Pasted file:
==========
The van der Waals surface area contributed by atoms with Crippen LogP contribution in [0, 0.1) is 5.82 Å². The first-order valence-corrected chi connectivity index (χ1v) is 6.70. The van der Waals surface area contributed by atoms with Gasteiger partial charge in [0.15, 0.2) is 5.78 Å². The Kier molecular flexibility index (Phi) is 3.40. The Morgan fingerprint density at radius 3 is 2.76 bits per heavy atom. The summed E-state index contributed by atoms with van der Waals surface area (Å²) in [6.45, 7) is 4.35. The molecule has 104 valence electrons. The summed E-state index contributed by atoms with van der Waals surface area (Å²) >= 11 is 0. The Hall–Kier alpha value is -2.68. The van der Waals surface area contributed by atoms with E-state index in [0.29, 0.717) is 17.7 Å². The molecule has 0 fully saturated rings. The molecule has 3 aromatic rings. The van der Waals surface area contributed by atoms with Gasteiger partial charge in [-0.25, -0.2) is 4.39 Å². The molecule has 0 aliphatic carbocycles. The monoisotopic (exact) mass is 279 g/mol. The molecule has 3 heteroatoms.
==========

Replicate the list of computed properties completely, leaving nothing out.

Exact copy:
The van der Waals surface area contributed by atoms with Crippen LogP contribution in [0, 0.1) is 5.82 Å². The first-order valence-corrected chi connectivity index (χ1v) is 6.70. The van der Waals surface area contributed by atoms with Gasteiger partial charge in [0.15, 0.2) is 5.78 Å². The Kier molecular flexibility index (Phi) is 3.40. The Morgan fingerprint density at radius 3 is 2.76 bits per heavy atom. The summed E-state index contributed by atoms with van der Waals surface area (Å²) in [6.45, 7) is 4.35. The molecule has 104 valence electrons. The summed E-state index contributed by atoms with van der Waals surface area (Å²) >= 11 is 0. The Hall–Kier alpha value is -2.68. The van der Waals surface area contributed by atoms with E-state index in [0.29, 0.717) is 17.7 Å². The molecule has 0 fully saturated rings. The molecule has 3 aromatic rings. The van der Waals surface area contributed by atoms with Gasteiger partial charge in [-0.25, -0.2) is 4.39 Å². The molecule has 0 aliphatic carbocycles. The monoisotopic (exact) mass is 279 g/mol. The molecule has 3 heteroatoms.